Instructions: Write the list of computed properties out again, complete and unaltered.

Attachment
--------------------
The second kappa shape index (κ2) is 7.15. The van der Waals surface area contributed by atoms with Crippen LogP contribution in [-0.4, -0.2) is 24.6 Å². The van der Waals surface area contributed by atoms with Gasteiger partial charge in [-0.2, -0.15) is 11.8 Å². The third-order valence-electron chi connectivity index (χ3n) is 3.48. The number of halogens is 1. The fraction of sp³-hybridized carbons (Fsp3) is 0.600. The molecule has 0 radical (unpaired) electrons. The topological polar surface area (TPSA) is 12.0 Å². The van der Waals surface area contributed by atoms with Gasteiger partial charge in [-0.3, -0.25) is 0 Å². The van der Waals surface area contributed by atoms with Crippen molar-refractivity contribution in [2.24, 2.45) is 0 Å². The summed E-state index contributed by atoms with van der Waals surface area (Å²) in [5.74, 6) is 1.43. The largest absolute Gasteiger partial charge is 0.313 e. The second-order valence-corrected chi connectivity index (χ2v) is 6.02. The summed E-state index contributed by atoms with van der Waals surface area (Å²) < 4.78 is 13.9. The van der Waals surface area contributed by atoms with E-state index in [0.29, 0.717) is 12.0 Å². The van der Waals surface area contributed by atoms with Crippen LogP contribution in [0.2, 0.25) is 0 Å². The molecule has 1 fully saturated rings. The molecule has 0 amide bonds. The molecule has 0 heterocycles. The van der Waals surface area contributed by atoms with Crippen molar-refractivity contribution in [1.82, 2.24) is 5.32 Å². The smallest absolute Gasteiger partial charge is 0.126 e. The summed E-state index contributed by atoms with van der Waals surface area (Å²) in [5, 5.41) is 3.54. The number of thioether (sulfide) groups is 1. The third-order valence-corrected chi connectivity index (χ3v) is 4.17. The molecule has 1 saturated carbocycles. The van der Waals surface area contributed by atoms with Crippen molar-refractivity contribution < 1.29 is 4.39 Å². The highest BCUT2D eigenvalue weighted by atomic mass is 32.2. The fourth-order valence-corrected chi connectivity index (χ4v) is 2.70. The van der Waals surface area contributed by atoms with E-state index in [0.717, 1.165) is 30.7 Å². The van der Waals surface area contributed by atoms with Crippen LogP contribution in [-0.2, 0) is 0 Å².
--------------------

The second kappa shape index (κ2) is 7.15. The van der Waals surface area contributed by atoms with Crippen LogP contribution in [-0.4, -0.2) is 24.6 Å². The van der Waals surface area contributed by atoms with Gasteiger partial charge in [-0.2, -0.15) is 11.8 Å². The third-order valence-electron chi connectivity index (χ3n) is 3.48. The number of halogens is 1. The fraction of sp³-hybridized carbons (Fsp3) is 0.600. The molecule has 0 radical (unpaired) electrons. The topological polar surface area (TPSA) is 12.0 Å². The van der Waals surface area contributed by atoms with Gasteiger partial charge in [-0.3, -0.25) is 0 Å². The van der Waals surface area contributed by atoms with Crippen molar-refractivity contribution in [2.24, 2.45) is 0 Å². The summed E-state index contributed by atoms with van der Waals surface area (Å²) in [5.74, 6) is 1.43. The largest absolute Gasteiger partial charge is 0.313 e. The second-order valence-corrected chi connectivity index (χ2v) is 6.02. The summed E-state index contributed by atoms with van der Waals surface area (Å²) < 4.78 is 13.9. The van der Waals surface area contributed by atoms with E-state index in [0.29, 0.717) is 12.0 Å². The van der Waals surface area contributed by atoms with Crippen LogP contribution in [0.2, 0.25) is 0 Å². The molecule has 1 fully saturated rings. The molecule has 0 amide bonds. The molecule has 0 heterocycles. The van der Waals surface area contributed by atoms with Crippen molar-refractivity contribution in [1.82, 2.24) is 5.32 Å². The smallest absolute Gasteiger partial charge is 0.126 e. The summed E-state index contributed by atoms with van der Waals surface area (Å²) in [5, 5.41) is 3.54. The number of thioether (sulfide) groups is 1. The third-order valence-corrected chi connectivity index (χ3v) is 4.17. The molecule has 1 saturated carbocycles. The van der Waals surface area contributed by atoms with Crippen molar-refractivity contribution < 1.29 is 4.39 Å². The highest BCUT2D eigenvalue weighted by atomic mass is 32.2. The fourth-order valence-corrected chi connectivity index (χ4v) is 2.70. The van der Waals surface area contributed by atoms with E-state index in [0.717, 1.165) is 30.7 Å². The van der Waals surface area contributed by atoms with Crippen LogP contribution in [-0.2, 0) is 0 Å².